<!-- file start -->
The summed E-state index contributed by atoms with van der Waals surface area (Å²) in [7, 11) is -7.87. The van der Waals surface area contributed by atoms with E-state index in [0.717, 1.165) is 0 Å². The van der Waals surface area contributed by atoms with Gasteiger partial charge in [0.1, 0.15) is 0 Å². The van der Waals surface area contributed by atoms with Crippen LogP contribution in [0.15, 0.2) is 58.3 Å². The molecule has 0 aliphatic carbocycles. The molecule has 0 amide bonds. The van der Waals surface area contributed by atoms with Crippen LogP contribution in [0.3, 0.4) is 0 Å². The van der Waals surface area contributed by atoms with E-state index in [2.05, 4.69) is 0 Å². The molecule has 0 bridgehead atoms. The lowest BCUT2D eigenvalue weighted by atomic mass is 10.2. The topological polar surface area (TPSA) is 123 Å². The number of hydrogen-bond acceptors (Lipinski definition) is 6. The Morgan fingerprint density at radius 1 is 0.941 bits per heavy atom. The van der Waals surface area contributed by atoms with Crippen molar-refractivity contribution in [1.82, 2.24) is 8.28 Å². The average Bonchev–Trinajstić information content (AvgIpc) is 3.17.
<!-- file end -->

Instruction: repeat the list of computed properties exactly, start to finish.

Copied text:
The summed E-state index contributed by atoms with van der Waals surface area (Å²) in [7, 11) is -7.87. The van der Waals surface area contributed by atoms with E-state index in [0.717, 1.165) is 0 Å². The van der Waals surface area contributed by atoms with Gasteiger partial charge in [0.1, 0.15) is 0 Å². The van der Waals surface area contributed by atoms with Crippen LogP contribution in [0.15, 0.2) is 58.3 Å². The molecule has 0 aliphatic carbocycles. The molecule has 0 amide bonds. The van der Waals surface area contributed by atoms with Crippen LogP contribution in [0.3, 0.4) is 0 Å². The van der Waals surface area contributed by atoms with E-state index in [2.05, 4.69) is 0 Å². The molecule has 0 bridgehead atoms. The lowest BCUT2D eigenvalue weighted by atomic mass is 10.2. The topological polar surface area (TPSA) is 123 Å². The number of hydrogen-bond acceptors (Lipinski definition) is 6. The Morgan fingerprint density at radius 1 is 0.941 bits per heavy atom. The van der Waals surface area contributed by atoms with Crippen molar-refractivity contribution in [1.82, 2.24) is 8.28 Å². The average Bonchev–Trinajstić information content (AvgIpc) is 3.17.